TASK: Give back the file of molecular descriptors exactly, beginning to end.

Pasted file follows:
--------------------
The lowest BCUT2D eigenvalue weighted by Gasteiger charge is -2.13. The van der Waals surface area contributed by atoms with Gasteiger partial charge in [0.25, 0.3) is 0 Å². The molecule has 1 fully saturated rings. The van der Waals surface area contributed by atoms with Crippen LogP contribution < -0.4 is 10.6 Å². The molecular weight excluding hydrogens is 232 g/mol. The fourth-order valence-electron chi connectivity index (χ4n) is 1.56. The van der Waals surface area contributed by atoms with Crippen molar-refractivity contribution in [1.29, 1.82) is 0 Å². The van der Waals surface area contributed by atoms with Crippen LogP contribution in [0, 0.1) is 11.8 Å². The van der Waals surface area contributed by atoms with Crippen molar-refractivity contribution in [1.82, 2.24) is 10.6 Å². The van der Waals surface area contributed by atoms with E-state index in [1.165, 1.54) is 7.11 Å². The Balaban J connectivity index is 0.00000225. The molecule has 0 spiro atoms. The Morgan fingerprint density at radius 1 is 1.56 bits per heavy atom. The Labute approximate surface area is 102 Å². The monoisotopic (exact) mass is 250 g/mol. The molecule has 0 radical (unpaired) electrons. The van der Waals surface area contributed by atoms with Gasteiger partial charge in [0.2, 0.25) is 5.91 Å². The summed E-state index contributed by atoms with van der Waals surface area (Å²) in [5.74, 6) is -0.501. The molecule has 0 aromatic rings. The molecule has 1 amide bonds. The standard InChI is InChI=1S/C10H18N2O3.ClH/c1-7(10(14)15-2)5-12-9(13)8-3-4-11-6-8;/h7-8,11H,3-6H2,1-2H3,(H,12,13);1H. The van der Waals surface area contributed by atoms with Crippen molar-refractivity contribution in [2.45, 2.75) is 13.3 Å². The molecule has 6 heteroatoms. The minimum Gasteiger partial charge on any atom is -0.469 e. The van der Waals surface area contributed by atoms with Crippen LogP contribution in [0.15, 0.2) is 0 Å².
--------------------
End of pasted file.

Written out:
The lowest BCUT2D eigenvalue weighted by Gasteiger charge is -2.13. The van der Waals surface area contributed by atoms with Gasteiger partial charge in [0.25, 0.3) is 0 Å². The molecule has 1 fully saturated rings. The van der Waals surface area contributed by atoms with Crippen LogP contribution < -0.4 is 10.6 Å². The molecular weight excluding hydrogens is 232 g/mol. The fourth-order valence-electron chi connectivity index (χ4n) is 1.56. The van der Waals surface area contributed by atoms with Crippen molar-refractivity contribution in [1.29, 1.82) is 0 Å². The van der Waals surface area contributed by atoms with Crippen LogP contribution in [0, 0.1) is 11.8 Å². The van der Waals surface area contributed by atoms with Crippen molar-refractivity contribution in [1.82, 2.24) is 10.6 Å². The van der Waals surface area contributed by atoms with E-state index in [1.165, 1.54) is 7.11 Å². The Balaban J connectivity index is 0.00000225. The molecule has 0 spiro atoms. The Morgan fingerprint density at radius 1 is 1.56 bits per heavy atom. The Labute approximate surface area is 102 Å². The monoisotopic (exact) mass is 250 g/mol. The molecule has 0 radical (unpaired) electrons. The van der Waals surface area contributed by atoms with Gasteiger partial charge in [0.2, 0.25) is 5.91 Å². The summed E-state index contributed by atoms with van der Waals surface area (Å²) in [5.74, 6) is -0.501. The molecule has 0 aromatic rings. The molecule has 1 amide bonds. The standard InChI is InChI=1S/C10H18N2O3.ClH/c1-7(10(14)15-2)5-12-9(13)8-3-4-11-6-8;/h7-8,11H,3-6H2,1-2H3,(H,12,13);1H. The van der Waals surface area contributed by atoms with Crippen molar-refractivity contribution in [2.45, 2.75) is 13.3 Å². The molecule has 6 heteroatoms. The minimum Gasteiger partial charge on any atom is -0.469 e. The van der Waals surface area contributed by atoms with Crippen LogP contribution in [0.15, 0.2) is 0 Å².